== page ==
McLaren: That is indeed a fair characterization. The essence of the model is that self-reinforcing processing disorders can arise in perfectly healthy brains and, in the overwhelming majority of cases, that is exactly what happens. A small problem starts, then gets worse, then it causes further complications, then the person tries to rectify it—often by self-destructive means such as drinking or social isolation, which results in more complications, and so it goes. This isn’t rocket science, it is essentially chaos theory with a human face.
Aftab: If your biocognitive framework for understanding mental disorders is correct, then why should psychiatry be seen as a medical specialty? If there is no underlying biological dysfunction, then why are physicians better qualified (than say, psychologists) to take primary ownership of the diagnosis and treatment of psychological disorders?
McLaren: This is a very important question. We could abolish psychiatry today but, by early next week, we would have to reinvent it because humans are minds and bodies, not mindless bodies. I tell medical students and residents that they have to take a medical history and be prepared to examine the patient because if they do not, the next person to do so may well be the pathologist. Anxiety, for example, affects every part of the body, from the scalp (piloerection) to the soles of the feet (sweating), and we have to sort through what’s what. Only an experienced medical practitioner can do that, and the more experience you have, the better.
Only yesterday morning, I had to deal with a young woman with abdominal symptoms, dismissed as psychosomatic by the hospital. In fact, she had severe colonic dysfunction and impaction due to the massive doses of drugs she was prescribed. The last patient for the day was a young man with frontal brain damage, severe anxiety, and intractable headaches who limped because of severe cellulitis of both legs. The last thing he wanted was to go to hospital because they invariably would dismiss him as mad. We are doctors, and when everybody else does not want to know the patient, we still care. Clinical neuroscientists? What grandiose, narcissistic rubbish.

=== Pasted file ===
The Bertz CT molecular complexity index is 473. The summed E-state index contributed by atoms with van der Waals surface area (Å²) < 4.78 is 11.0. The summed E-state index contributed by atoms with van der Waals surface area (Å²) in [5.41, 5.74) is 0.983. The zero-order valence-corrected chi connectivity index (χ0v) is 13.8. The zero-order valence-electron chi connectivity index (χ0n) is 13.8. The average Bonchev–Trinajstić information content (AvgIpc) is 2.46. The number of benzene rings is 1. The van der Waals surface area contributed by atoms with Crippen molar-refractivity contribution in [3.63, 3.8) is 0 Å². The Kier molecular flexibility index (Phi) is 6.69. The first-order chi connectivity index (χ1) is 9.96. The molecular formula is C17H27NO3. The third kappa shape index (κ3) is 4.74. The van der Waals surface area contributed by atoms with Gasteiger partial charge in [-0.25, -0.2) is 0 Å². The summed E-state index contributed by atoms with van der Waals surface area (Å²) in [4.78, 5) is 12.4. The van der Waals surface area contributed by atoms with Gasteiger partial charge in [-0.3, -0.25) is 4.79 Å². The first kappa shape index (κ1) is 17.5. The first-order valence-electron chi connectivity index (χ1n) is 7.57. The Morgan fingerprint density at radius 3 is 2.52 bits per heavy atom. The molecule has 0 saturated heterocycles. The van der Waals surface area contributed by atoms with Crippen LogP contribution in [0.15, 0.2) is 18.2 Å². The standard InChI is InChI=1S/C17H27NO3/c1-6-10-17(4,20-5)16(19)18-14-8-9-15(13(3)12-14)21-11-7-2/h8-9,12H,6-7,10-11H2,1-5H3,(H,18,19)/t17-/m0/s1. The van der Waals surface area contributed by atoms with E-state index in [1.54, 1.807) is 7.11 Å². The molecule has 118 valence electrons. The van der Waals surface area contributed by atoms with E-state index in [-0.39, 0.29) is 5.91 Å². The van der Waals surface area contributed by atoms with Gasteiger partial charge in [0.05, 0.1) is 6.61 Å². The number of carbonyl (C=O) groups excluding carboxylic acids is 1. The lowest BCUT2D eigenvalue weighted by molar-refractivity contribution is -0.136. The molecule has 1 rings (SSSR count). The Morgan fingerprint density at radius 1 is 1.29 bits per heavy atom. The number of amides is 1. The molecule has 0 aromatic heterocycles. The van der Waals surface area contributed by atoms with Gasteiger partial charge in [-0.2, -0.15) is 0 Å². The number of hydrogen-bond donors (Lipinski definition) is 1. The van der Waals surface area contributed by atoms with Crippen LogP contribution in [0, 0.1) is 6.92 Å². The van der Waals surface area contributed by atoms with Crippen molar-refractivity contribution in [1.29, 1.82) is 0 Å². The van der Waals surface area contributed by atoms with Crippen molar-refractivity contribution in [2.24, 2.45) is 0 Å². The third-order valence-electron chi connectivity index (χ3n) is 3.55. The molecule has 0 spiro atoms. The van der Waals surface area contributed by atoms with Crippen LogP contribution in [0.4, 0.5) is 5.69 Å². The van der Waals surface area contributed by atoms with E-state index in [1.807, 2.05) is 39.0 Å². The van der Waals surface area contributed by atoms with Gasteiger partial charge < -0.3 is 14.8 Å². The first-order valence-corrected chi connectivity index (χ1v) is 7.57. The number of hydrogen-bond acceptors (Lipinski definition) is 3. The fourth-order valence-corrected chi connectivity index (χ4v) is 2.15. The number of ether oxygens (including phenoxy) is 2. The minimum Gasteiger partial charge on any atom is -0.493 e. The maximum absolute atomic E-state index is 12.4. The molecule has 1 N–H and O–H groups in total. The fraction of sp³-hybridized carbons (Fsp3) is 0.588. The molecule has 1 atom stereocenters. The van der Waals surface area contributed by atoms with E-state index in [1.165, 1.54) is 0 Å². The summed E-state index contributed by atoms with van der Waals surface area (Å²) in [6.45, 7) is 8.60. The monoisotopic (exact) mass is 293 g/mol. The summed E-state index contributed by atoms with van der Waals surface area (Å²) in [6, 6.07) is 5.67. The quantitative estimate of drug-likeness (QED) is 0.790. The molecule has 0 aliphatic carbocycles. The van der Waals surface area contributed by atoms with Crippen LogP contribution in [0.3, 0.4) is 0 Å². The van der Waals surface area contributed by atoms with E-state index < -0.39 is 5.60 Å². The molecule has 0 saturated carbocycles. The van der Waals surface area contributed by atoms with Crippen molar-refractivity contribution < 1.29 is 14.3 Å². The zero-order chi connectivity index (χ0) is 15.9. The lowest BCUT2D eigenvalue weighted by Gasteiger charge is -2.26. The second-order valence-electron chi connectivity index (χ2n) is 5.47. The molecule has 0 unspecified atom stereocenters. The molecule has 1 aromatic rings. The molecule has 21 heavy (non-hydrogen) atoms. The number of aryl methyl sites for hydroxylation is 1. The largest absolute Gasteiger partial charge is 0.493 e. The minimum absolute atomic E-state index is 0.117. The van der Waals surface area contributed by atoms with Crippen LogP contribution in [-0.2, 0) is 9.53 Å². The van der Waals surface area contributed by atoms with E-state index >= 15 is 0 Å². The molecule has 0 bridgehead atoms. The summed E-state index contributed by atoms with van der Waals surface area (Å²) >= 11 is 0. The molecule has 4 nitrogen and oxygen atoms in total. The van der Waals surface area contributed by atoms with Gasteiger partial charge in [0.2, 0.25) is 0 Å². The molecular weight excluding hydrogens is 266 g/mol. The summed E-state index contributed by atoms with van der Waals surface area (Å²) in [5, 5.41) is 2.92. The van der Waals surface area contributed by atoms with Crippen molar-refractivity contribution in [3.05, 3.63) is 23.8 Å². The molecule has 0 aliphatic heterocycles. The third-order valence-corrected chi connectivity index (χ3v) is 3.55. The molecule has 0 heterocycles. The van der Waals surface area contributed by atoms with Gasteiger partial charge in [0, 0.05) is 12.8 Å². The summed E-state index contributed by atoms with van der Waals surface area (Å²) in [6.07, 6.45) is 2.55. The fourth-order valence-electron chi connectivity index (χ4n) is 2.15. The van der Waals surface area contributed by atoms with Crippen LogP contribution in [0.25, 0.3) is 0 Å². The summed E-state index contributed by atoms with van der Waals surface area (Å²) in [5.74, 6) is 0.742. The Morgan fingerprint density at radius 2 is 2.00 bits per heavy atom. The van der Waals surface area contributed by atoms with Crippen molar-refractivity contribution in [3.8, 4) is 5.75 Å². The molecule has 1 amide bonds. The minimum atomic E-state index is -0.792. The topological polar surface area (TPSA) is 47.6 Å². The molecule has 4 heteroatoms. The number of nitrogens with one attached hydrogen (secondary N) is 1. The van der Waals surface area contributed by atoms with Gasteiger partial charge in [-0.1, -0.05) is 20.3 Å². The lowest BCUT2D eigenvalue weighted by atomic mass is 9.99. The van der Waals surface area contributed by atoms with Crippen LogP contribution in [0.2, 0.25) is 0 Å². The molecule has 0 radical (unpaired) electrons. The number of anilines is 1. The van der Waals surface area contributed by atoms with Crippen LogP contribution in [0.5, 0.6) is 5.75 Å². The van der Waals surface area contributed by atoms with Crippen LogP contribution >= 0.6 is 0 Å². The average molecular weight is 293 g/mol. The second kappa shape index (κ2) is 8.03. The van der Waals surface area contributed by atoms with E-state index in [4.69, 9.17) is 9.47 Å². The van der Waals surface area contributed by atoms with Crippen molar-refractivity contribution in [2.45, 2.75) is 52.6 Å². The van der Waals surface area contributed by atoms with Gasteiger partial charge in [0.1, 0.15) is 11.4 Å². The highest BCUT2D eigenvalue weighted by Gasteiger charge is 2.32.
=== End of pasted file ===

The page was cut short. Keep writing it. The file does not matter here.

Aftab: Would you consider your biocognitive model of mental disorder to be scientific in nature or philosophical? If you consider it to be scientific, what makes it scientific? The model relies heavily on philosophical ideas of David Chalmers, PhD, and Alan Turning, PhD, and I am not entirely sure if it makes any falsifiable predictions. (And if the biocognitive model is indeed primarily philosophical, then how does it help psychiatry become a more scientific specialty?)
1. Stoljar D. Physicalism. Oxford: Routledge; 2010.
2. Boole G. The Laws of Thought. London: McMillan. New York: Dover; Reprinted 1958.
3. McLaren N. Is mental disease just brain disease? The limits to biological psychiatry. Aust N Z J Psychiatry. 1992;26:270-276.
4. Joseph J. Schizophrenia and Genetics: The End of an Illusion. New York: Routledge; 2017.
5. Border R, Johnson EC, Evans LM, et al. No support for historical candidate gene or candidate gene-by-interaction hypotheses for major depression across multiple large samples. Am J Psychiatry. 2019;176:376–387.
6. McLaren N. Humanizing Psychiatry: The Biocognitive Model. Ann Arbor, MI: Future Psychiatry Press; 2009.
7. Aftab A (2019). Conversations in Critical Psychiatry: Allen Frances, MD. Psychiatric Times. https://www.psychiatrictimes.com/couch-crisis/conversations-critical-psychiatry-allen-frances-md. Accessed October 25, 2019.